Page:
Taxpayers are funding rail depot for trains that only run in France

James Waterson
Sunday 23 October 2011 19:03

The Government is spending more than £300,000 a year on maintenance facilities for French trains commissioned as part of an aborted rail project that cost British taxpayers more than £180m.

The Department for Transport spent "between £300,000 and £400,000 last year" on mothballed facilities for the aborted Regional Eurostar project that would have provided a direct link between provincial cities and the Continent.

The seven trains that were built to run these services – at a cost of £180m – are now used by the French train operator SNCF to alleviate rolling-stock shortages on its high-speed service between Paris and Lille.

A depot built in Manchester to maintain the trains remains the responsibility of London & Continental Railways, a company that is wholly owned by the Department for Transport. It has lain largely unused since it was built in the early 1990s and London & Continental has to pay for its upkeep, though there has been no indication that it will ever be required for its original purpose.

For many years a sign declaring "Le Eurostar habite ici" (Eurostar resides here) hung on the building in the city's Longsight district.

Bruce Williamson, of the lobby group Railfuture, said: "One has to ask whether the Department for Transport are getting best value for money out of this asset. £300,000 a year could subsidise extra services."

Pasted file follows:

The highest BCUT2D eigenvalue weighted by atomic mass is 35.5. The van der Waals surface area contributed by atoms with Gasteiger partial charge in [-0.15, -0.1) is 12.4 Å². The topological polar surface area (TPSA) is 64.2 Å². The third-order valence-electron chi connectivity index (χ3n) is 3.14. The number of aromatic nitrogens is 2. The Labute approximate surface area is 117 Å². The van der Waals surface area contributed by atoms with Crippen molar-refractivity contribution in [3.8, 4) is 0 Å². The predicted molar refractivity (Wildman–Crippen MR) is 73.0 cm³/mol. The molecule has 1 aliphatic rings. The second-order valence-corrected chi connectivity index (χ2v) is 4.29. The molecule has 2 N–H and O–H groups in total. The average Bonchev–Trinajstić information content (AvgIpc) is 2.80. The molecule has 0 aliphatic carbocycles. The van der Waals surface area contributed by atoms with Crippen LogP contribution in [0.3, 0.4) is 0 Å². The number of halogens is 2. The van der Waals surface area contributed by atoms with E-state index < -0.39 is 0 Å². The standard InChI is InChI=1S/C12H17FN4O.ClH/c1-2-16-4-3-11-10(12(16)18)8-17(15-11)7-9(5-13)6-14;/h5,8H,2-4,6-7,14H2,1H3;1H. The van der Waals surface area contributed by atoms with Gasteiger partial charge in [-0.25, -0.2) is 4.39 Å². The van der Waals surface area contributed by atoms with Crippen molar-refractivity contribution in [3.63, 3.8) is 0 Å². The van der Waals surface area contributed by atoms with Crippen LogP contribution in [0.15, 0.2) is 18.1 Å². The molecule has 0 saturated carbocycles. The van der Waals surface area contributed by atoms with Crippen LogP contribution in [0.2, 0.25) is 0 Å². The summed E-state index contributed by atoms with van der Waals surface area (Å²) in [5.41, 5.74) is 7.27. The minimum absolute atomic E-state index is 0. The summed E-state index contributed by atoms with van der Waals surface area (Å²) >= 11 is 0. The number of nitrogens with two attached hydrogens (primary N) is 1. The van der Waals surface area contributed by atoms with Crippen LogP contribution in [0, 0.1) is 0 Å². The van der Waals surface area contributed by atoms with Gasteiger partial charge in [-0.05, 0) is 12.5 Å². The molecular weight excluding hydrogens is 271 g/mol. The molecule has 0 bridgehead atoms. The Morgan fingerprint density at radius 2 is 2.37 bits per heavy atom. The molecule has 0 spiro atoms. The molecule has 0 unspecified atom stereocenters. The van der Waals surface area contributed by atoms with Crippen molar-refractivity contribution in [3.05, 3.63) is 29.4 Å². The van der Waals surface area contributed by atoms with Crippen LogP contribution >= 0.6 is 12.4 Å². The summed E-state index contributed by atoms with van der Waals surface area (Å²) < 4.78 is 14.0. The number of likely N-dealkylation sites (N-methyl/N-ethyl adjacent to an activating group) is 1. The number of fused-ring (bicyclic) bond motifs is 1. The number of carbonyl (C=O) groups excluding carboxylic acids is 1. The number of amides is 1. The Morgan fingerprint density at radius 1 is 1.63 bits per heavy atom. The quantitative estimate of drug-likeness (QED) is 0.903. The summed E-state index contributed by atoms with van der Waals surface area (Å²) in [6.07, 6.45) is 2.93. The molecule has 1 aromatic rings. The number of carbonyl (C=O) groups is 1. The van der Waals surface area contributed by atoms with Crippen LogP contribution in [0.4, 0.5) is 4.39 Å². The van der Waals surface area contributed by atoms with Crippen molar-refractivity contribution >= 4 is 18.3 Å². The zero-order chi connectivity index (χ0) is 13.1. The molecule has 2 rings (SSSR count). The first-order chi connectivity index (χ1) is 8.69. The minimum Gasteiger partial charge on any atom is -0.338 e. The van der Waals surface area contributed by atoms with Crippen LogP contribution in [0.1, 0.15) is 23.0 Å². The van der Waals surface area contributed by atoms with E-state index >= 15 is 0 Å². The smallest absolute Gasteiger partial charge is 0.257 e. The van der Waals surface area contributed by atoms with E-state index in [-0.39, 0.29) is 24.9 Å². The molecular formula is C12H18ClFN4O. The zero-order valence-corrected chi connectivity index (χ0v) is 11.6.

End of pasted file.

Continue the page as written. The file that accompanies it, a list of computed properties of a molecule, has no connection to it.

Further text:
The chief executive of London & Continental Railways, David Joy, said: "Securing a new railway tenant or purchaser for the site remains the preferred solution. There have been inquiries from rail industry companies regarding potential uses of the main depot building, although as yet there is no firm proposal. We are reviewing where we can economise."

The Regional Eurostar service was to have run services from cities such as Manchester and Glasgow to Paris and was part of the programme to build the Channel Tunnel, but was shelved after rail privatisation.

The trains are owned by Eurostar International, which runs passenger services through the Channel Tunnel. It leased them to SNCF for four years in 2007 and is likely to renew the lease, even though the trains could be used to reduce overcrowding on UK routes.

Eurostar declined to comment on contract's value or whether it might run regional services in future.

Join our new commenting forum

Join thought-provoking conversations, follow other Independent readers and see their replies

View comments